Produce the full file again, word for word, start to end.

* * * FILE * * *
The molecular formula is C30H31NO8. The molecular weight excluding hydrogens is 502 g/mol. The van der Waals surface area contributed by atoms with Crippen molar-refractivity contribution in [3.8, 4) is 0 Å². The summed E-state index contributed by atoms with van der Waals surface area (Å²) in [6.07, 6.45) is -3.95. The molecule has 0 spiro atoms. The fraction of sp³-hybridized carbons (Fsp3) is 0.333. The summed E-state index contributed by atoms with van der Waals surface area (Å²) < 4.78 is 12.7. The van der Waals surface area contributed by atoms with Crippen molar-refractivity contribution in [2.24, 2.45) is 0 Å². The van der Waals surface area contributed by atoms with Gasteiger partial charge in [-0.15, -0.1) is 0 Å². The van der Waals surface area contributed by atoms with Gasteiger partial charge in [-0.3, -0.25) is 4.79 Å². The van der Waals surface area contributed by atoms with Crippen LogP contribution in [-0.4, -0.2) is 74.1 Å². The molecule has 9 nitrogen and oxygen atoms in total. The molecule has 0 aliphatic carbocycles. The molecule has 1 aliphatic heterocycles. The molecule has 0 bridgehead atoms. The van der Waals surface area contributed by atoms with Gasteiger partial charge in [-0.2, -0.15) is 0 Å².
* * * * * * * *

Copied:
The molecular formula is C30H31NO8. The molecular weight excluding hydrogens is 502 g/mol. The van der Waals surface area contributed by atoms with Crippen molar-refractivity contribution in [3.8, 4) is 0 Å². The summed E-state index contributed by atoms with van der Waals surface area (Å²) in [6.07, 6.45) is -3.95. The molecule has 0 spiro atoms. The fraction of sp³-hybridized carbons (Fsp3) is 0.333. The summed E-state index contributed by atoms with van der Waals surface area (Å²) < 4.78 is 12.7. The van der Waals surface area contributed by atoms with Crippen molar-refractivity contribution in [2.24, 2.45) is 0 Å². The van der Waals surface area contributed by atoms with Gasteiger partial charge in [-0.15, -0.1) is 0 Å². The van der Waals surface area contributed by atoms with Gasteiger partial charge in [-0.3, -0.25) is 4.79 Å². The van der Waals surface area contributed by atoms with Crippen LogP contribution in [-0.4, -0.2) is 74.1 Å². The molecule has 9 nitrogen and oxygen atoms in total. The molecule has 0 aliphatic carbocycles. The molecule has 1 aliphatic heterocycles. The molecule has 0 bridgehead atoms. The van der Waals surface area contributed by atoms with Gasteiger partial charge in [-0.2, -0.15) is 0 Å².